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April 23, 2021

U.S. exploration and production companies are issuing new debt and equity

monthly U.S. exploration and production companies' issuance of debt and equity
Source: U.S. Energy Information Administration, based on Evaluate Energy
Note: Analysis includes only publicly traded U.S. exploration and production companies.

Based on all announced corporate press releases, the amount of debt and equity issued among publicly traded independent U.S. exploration and production (E&P) companies totaled $4.4 billion in March 2021, the most since August 2020. EIA analyzed and compiled the amounts via Evaluate Energy, a data service that tracks financial information for all publicly traded oil companies. Since September 2020, the amount of issued debt and equity has increased from the previous month in all but one month.

We based our analysis primarily on the published financial reports of publicly traded companies, so the conclusions do not necessarily represent the sector as a whole because the analysis does not include private companies that do not publish financial reports.

One reason U.S. E&P companies are issuing more debt and equity is to take advantage of increasing crude oil prices. Crude oil prices have been steadily increasing since reaching multiyear lows in 2020. Brent crude oil prices averaged less than $40 per barrel (b) from March 2020 to May 2020 and have since increased, averaging more than $65/b in March 2021. Since crude oil prices began increasing, U.S. crude oil producers have been raising debt and equity to refinance debts, resume drilling activities, or purchase acreage.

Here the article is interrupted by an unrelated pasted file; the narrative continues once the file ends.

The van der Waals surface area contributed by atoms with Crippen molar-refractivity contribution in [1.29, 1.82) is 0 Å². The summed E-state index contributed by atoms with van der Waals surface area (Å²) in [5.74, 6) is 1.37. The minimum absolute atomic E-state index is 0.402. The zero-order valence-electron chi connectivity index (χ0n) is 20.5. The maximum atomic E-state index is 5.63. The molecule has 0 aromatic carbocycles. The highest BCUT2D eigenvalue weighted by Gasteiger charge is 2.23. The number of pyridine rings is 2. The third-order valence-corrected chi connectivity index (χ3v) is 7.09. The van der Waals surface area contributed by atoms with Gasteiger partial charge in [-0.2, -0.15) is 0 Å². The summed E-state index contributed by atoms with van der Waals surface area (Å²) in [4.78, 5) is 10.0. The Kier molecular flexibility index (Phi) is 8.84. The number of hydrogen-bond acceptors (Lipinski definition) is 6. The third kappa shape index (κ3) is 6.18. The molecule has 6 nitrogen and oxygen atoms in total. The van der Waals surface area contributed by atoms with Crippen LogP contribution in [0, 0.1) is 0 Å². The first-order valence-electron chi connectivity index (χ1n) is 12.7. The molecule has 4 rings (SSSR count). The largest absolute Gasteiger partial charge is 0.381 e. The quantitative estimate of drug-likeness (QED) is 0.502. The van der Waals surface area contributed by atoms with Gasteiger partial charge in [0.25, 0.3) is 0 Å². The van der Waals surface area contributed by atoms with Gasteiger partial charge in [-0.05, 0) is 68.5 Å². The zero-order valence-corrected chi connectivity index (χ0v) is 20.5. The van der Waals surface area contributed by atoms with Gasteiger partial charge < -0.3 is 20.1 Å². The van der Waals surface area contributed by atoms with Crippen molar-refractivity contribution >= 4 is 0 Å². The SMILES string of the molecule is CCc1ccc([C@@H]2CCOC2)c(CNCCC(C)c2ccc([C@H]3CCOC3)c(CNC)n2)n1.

In addition to higher crude oil prices, low interest rates have lowered the cost of debt and have likely contributed to the recent growth in issuing debt and equity. The Federal Reserve System’s Federal Open Market Committee has held the federal funds rate, which affects interest rates across the market, at a target of 0.00% to 0.25% since March 2020.

Corporate bond yields have also been low in the United States, contributing to lower interest rates on new bonds that companies issue and reducing the cost of issuing debt. For example, the Moody’s seasoned AAA corporate bond yield, which represents average bond yields for investment grade companies across the market, averaged 2.70% in February, which is lower than the 2011–20 average of 3.78%. In addition, corporate bond yields specific to energy sector companies with a rating lower than investment grade are at multiyear lows.

Because U.S. producers have increased access to debt and equity (among other factors), we forecast that U.S. crude oil production will increase from 10.7 million barrels per day (b/d) in first-quarter 2021 to 12.2 million b/d in fourth-quarter 2022.

Principal contributor: Jimmy Troderman